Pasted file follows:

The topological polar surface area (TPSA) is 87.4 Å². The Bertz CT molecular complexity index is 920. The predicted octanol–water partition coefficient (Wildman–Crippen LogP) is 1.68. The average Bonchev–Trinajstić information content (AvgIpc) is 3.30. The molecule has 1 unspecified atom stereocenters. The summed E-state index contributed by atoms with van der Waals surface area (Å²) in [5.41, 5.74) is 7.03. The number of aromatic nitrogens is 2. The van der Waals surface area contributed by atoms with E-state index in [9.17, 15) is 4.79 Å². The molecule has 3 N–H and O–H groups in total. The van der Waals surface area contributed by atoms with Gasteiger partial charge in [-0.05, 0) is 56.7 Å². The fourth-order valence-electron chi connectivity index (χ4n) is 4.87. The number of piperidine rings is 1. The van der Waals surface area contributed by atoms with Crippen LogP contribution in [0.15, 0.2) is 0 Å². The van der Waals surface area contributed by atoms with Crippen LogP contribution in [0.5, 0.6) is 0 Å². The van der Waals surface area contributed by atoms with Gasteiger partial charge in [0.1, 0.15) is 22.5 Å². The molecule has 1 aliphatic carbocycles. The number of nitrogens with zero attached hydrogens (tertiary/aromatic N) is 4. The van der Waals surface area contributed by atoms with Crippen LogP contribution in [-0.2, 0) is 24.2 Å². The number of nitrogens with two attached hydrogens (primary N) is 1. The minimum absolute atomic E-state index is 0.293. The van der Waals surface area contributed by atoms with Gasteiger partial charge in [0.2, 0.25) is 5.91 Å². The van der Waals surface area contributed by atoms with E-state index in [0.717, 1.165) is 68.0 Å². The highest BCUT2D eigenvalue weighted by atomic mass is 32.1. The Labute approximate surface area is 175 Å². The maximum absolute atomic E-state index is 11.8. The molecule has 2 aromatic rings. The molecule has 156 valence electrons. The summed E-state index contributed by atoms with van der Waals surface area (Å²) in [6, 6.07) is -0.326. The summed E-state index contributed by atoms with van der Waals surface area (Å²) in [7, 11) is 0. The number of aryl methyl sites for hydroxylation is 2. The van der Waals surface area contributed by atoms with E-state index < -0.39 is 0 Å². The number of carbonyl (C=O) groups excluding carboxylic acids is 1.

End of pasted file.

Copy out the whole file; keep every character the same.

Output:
The topological polar surface area (TPSA) is 87.4 Å². The Bertz CT molecular complexity index is 920. The predicted octanol–water partition coefficient (Wildman–Crippen LogP) is 1.68. The average Bonchev–Trinajstić information content (AvgIpc) is 3.30. The molecule has 1 unspecified atom stereocenters. The summed E-state index contributed by atoms with van der Waals surface area (Å²) in [5.41, 5.74) is 7.03. The number of aromatic nitrogens is 2. The van der Waals surface area contributed by atoms with E-state index in [9.17, 15) is 4.79 Å². The molecule has 3 N–H and O–H groups in total. The van der Waals surface area contributed by atoms with Gasteiger partial charge in [-0.05, 0) is 56.7 Å². The fourth-order valence-electron chi connectivity index (χ4n) is 4.87. The number of piperidine rings is 1. The van der Waals surface area contributed by atoms with Crippen LogP contribution in [0.15, 0.2) is 0 Å². The van der Waals surface area contributed by atoms with Crippen LogP contribution in [0.5, 0.6) is 0 Å². The van der Waals surface area contributed by atoms with Gasteiger partial charge in [0.1, 0.15) is 22.5 Å². The molecule has 1 aliphatic carbocycles. The number of nitrogens with zero attached hydrogens (tertiary/aromatic N) is 4. The van der Waals surface area contributed by atoms with Crippen LogP contribution in [-0.2, 0) is 24.2 Å². The number of nitrogens with two attached hydrogens (primary N) is 1. The minimum absolute atomic E-state index is 0.293. The van der Waals surface area contributed by atoms with Gasteiger partial charge in [0.2, 0.25) is 5.91 Å². The van der Waals surface area contributed by atoms with E-state index in [0.717, 1.165) is 68.0 Å². The highest BCUT2D eigenvalue weighted by atomic mass is 32.1. The Labute approximate surface area is 175 Å². The maximum absolute atomic E-state index is 11.8. The molecule has 2 aromatic rings. The molecule has 156 valence electrons. The summed E-state index contributed by atoms with van der Waals surface area (Å²) in [6, 6.07) is -0.326. The summed E-state index contributed by atoms with van der Waals surface area (Å²) in [7, 11) is 0. The number of aryl methyl sites for hydroxylation is 2. The van der Waals surface area contributed by atoms with E-state index < -0.39 is 0 Å². The number of carbonyl (C=O) groups excluding carboxylic acids is 1.